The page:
Well it's done and to hell with it. Might as well save the five to ten minute commute and see if Lowes has what Home Depot doesn't, as that's the only benefit the (what was it? $400,000,000?) expense delivered.

That said, I'm with Sammy on this one. Build the stadium in the wrong place and it's worse than not building it at all. Better to use the Future Fund (and whoever said that's not taxpayers' money?) on eco-friendly and energy efficient infrastructure that will improve quality of life and save the city (hence, taxpayers) money in the future, than on something that might make a few of us feel good about ourselves for about ten minutes a day and cost millions to maintain.

Location, location, location.

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By sour crepes (anonymous) | Posted February 20, 2009 at 15:45:36

No, no, no, I remember! That's not how it's supposed to work.

You're not supposed to talk about the promises made before the Red Hill Expressway was built and whether they have come true. you're not supposed to check and see whether the expressway actually delivered the goods. That's being negative and living in the past.

You're only suppose to repeat the mantra, the expressway is built, time to move on, stop living in the past.

Just in time for the Mid Peninsula Highway, which we are told will be great for business and serve a new industrial park that will produce all kinds of great new jobs.

And if you oppose THAT expressway, it means your anti business, and when they build it and the jobs don't materialize, you won't be allowed to point it out because the expressway is built, time to move on, stop living in the past.

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By jason (registered) | Posted February 20, 2009 at 18:28:04

sour crepes,

you paint an absolutely perfect picture of the scenario. it's a shame that we've had political leaders willing to spend half a billion dollars on something and then refuse to evaluate the success or failure of the massive expenditure. Granted, I understand why they refuse to - it will show their track record (and show the fruition of concerns brought forth by the 'crazy, wacko activists' who dared speak up about it). Not a single industrial tenant, but a ton of box stores, overloaded urban infrastructure, lower city flooding, growing debt and more sprawl - just like the opponents predicted.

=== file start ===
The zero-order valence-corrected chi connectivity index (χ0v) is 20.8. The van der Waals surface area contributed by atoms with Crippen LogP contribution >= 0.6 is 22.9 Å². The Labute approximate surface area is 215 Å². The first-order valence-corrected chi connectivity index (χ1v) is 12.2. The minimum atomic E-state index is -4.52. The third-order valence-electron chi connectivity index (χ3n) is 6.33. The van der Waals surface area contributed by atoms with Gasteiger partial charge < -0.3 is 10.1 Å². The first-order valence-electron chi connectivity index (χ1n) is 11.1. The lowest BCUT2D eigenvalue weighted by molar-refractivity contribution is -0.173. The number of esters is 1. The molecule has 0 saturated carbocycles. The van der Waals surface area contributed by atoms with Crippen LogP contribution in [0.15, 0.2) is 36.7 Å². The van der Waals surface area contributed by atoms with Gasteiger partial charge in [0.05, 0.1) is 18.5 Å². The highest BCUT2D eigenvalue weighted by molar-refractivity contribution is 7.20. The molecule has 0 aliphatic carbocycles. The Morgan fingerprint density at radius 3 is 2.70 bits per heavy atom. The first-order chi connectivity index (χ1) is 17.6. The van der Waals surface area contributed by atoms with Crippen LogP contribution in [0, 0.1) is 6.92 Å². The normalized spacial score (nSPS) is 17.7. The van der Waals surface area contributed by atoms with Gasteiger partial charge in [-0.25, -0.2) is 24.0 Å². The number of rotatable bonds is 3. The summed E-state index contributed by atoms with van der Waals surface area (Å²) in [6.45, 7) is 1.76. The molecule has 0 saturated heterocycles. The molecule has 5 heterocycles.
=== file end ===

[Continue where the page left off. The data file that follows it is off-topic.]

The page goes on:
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By common sense (anonymous) | Posted May 29, 2009 at 13:00:07

Stupid idea. I saw the photo in the Spec of how it is supposed to look. It looks like they're just going to put up some wooden seats in the middle of a park. This is going to cost us 60 million? And the who is going to want to go see a Tigetcats game in the middle of winter with the cold coming off the lake? Also how much money are they going to have to pay to the people who's homes they want to steal? Plus the preperation of the land on top of that. It will cost much more than 60 million. I think a better idea would be for the mayor to resign. Every decision he has made has been horrible for the city. It seems his ideas only get more stupid.

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By A Smith (anonymous) | Posted May 29, 2009 at 16:43:43

Common sense >> I think a better idea would be for the mayor to resign.

Let the guy keep his job, but also mandate hard limits on his ability to waste the taxpayers money. If Hamilton installed hard caps on spending, say inflation plus population growth, he could still make stupid decisions, just not as many.

If we assume that politicians will always waste money, because they didn't have to work for it, they also need to be treated like children. Give them a set allowance and if there is a big ticket item they want for Xmas, they will have to save for it. This way, Hamilton will finally be able to bring down it's tax rates to the GTA average, which will encourage much more private investment and ultimately turn this city around.